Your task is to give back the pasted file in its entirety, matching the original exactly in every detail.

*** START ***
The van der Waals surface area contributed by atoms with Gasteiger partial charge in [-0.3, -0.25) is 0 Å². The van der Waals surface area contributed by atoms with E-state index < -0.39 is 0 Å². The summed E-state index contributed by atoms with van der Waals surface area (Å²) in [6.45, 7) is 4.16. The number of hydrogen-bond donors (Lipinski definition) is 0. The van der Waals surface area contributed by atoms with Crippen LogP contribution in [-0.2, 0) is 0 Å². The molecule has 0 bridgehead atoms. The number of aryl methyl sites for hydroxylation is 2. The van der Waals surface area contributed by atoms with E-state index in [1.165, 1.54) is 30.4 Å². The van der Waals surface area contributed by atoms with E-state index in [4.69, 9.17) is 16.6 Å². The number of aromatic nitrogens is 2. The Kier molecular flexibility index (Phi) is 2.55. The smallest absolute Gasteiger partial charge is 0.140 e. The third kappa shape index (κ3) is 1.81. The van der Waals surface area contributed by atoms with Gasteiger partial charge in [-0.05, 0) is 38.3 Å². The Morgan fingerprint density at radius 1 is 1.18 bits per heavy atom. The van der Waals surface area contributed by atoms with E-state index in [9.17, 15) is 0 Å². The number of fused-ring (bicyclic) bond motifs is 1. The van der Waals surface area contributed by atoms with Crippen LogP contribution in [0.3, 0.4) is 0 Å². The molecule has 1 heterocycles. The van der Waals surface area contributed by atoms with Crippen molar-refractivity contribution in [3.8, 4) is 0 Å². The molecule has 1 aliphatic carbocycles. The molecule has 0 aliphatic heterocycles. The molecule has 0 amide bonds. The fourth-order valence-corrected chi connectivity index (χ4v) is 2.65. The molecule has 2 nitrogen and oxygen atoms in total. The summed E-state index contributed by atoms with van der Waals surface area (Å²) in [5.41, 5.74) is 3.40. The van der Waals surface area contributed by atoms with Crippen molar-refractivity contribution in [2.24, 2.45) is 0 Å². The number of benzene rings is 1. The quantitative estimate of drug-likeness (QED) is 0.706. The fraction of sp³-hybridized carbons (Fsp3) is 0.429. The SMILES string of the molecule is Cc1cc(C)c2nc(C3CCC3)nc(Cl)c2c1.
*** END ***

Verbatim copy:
The van der Waals surface area contributed by atoms with Gasteiger partial charge in [-0.3, -0.25) is 0 Å². The van der Waals surface area contributed by atoms with E-state index < -0.39 is 0 Å². The summed E-state index contributed by atoms with van der Waals surface area (Å²) in [6.45, 7) is 4.16. The number of hydrogen-bond donors (Lipinski definition) is 0. The van der Waals surface area contributed by atoms with Crippen LogP contribution in [-0.2, 0) is 0 Å². The molecule has 0 bridgehead atoms. The number of aryl methyl sites for hydroxylation is 2. The van der Waals surface area contributed by atoms with E-state index in [1.165, 1.54) is 30.4 Å². The van der Waals surface area contributed by atoms with E-state index in [4.69, 9.17) is 16.6 Å². The number of aromatic nitrogens is 2. The Kier molecular flexibility index (Phi) is 2.55. The smallest absolute Gasteiger partial charge is 0.140 e. The third kappa shape index (κ3) is 1.81. The van der Waals surface area contributed by atoms with Gasteiger partial charge in [-0.05, 0) is 38.3 Å². The Morgan fingerprint density at radius 1 is 1.18 bits per heavy atom. The van der Waals surface area contributed by atoms with E-state index in [9.17, 15) is 0 Å². The number of fused-ring (bicyclic) bond motifs is 1. The van der Waals surface area contributed by atoms with Crippen LogP contribution in [0.3, 0.4) is 0 Å². The molecule has 1 heterocycles. The van der Waals surface area contributed by atoms with Crippen molar-refractivity contribution in [3.8, 4) is 0 Å². The molecule has 1 aliphatic carbocycles. The molecule has 0 aliphatic heterocycles. The molecule has 0 amide bonds. The fourth-order valence-corrected chi connectivity index (χ4v) is 2.65. The molecule has 2 nitrogen and oxygen atoms in total. The summed E-state index contributed by atoms with van der Waals surface area (Å²) in [5.41, 5.74) is 3.40. The van der Waals surface area contributed by atoms with Crippen molar-refractivity contribution in [2.24, 2.45) is 0 Å². The number of benzene rings is 1. The quantitative estimate of drug-likeness (QED) is 0.706. The fraction of sp³-hybridized carbons (Fsp3) is 0.429. The SMILES string of the molecule is Cc1cc(C)c2nc(C3CCC3)nc(Cl)c2c1.